Once printed and die-cut using flat, rotary or flexible cutting dies, the web of labels (2, 3, 4 or more printed labels across the web) needs to be subsequently converted into individual label widths so that each individual label can be removed from the backing liner in the subsequent label application process. Most label presses, depending on label size, converters are producing more than one label across the web width, which means that the printed and die-cut web will need slitting lengthwise at some stage into individual web widths for rewinding into the final applicator-sized reels.
Some webs may also need an unwanted edge on either side of the printed web to be removed, commonly known as edge trim. Slitting operations, either in-line on the press or off-line on a slitter re-winder, are commonly undertaken in a slitting unit which utilizes cutting heads that can be of a rotary, razor or crush cut construction. Figure. 4.15 shows a typical scissor knife slitting operation on a roll-label press.
Figure 4.15 - ABG International scissor knife slitting unit in operation
These three main slitting options can be further amplified as follows:
Rotary shear slitting. This method of slitting uses male and female circular slitting knives (typically referred to as the top and bottom blades) that may or may not overlap (depending on the material being slit) and are in contact with each other (Figure 4.16). They rotate in opposite directions to provide a scissors cutting effect. Rotary shear slitting is used to shear a wide range of materials, and similarly there are a wide range of blade designs for both the top and bottom slitter blades. The blade material also varies depending on the material to be cut, cutting application, and other factors.
However, blade profile can be a key factor in overall slitting quality. Shear slitting is able to produce a good quality edge at high line speeds with little dust.
Figure 4.16 - These two illustrations show the principle of rotary shear slitting.png
Crush cut slitting. In rotary crush cut slitting a hardened steel disc cuts against a rotating, hardened cylinder, anvil roller or segment (Figure 4.17). The discs or knives that are used are dulled or ‘rounded’ so as to crush the substrate, rather than actually cut it. When the knife is pressed against a backing roll with sufficient pressure to crush through the substrate, then ‘slitting’ is achieved. For best results the web, backing roller and crush roller must all be moving at the same speed. Crush cutting, also known as score cutting, can be economical if speed and edge quality are less critical.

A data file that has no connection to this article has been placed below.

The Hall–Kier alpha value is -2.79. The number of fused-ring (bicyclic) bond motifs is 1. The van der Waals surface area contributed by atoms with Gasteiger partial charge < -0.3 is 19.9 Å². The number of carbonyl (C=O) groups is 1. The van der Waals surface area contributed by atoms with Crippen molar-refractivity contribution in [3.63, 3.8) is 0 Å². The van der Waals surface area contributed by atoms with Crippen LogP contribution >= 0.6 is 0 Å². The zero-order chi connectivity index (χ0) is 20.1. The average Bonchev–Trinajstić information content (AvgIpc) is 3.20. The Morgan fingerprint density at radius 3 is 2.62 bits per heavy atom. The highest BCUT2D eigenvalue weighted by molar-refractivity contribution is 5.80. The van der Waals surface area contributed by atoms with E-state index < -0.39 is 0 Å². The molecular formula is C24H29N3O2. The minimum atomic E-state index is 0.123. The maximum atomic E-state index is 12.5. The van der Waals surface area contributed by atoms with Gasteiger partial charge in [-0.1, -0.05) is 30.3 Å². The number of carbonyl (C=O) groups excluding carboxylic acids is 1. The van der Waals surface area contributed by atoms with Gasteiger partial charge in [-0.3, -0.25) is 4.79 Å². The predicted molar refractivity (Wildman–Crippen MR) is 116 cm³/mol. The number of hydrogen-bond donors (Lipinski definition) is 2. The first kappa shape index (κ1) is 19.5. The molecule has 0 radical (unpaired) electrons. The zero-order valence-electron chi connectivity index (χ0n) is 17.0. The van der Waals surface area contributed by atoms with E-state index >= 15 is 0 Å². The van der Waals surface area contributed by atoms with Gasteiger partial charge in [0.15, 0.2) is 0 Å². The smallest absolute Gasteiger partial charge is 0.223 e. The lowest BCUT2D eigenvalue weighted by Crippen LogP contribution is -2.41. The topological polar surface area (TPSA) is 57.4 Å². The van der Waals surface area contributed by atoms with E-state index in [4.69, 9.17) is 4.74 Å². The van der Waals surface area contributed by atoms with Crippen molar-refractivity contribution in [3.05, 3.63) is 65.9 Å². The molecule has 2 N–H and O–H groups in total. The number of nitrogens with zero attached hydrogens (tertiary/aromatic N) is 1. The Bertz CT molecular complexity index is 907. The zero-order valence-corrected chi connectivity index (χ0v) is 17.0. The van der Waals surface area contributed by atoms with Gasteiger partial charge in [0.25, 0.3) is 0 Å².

The simplicity of score slitting is one of its main attractions, but slit-edge quality is highly dependent on important variables that must be addressed.
Figure 4.17 - Principle of crush cut slitting. Right shows the score knife profile and the crushing process.png
Razor slitting is ideal for thin plastic films and is very simple and quick to set. Razor slitting units enable the fixing of sharp razor type blades which cut the substrate as it passes through the unit. See Figure 4.18. Although the razor blades are low cost, they do need to be frequently changed to ensure a good quality slit edge. Razor slitting has the lowest installed cost, being the simplest and cheapest method. It can be easily adapted to almost any machine, in almost any location and is potentially the cleanest method of slitting, assuming the appropriate materials are being slit.
Figure 4.18 - Illustrations show the principle of a razor slitting unit and slitting process
Variables to analyze for each type of slitting application include the placement of slitting knives, which can be shaft mounted, mounted in individual holders on a bar, or mounted in a combination of the two. Blade materials can be anything from high chrome steel to carbide or ceramic; bevel and grind angles of the slitting blades can be varied, as can cutting angles, while the most important variable is the blade holder. Modern slitting units are capable of automatically positioning the top and bottom cutters, working from a digital program, so eliminating the need for manual setting of the slitters.
On a label press the slitting unit is normally positioned in the press prior to the press rewind unit, but may also be positioned at the unwind end of a press to ensure accurate web widths enter the press. The slitting unit will be adjacent to a waste removal or extraction unit which is used to take away the unwanted edge trim waste.
Figure 4.19 - A fully automated slitting module from ABG International
Slitter rewinders are normally used to slit printed label webs, plastic films, paper and metal foils. An unwind unit holds the roll stable and allows it to spin; it is either braked or driven to maintain accurate tension in the material. Some machines have a driven unwind which reduces the effect of inertia when starting to unwind heavy rolls or when the material is very tension-sensitive.
If the holder cannot maintain the proper settings, the entire slitting operation will be problematic. Decisions to be made before slitting are based on the process material’s characteristics, such as weight, thickness, flexibility or abrasiveness. Machine working width, slit width, operational speed, the number of cuts to be made, the quality required, and even the number of set-ups per shift and the number of shifts, are also important.
It should also be noted that slitting is also undertaken on jumbo rolls of label stock that need to be slit into narrower rolls prior to printing and converting on narrow-web presses.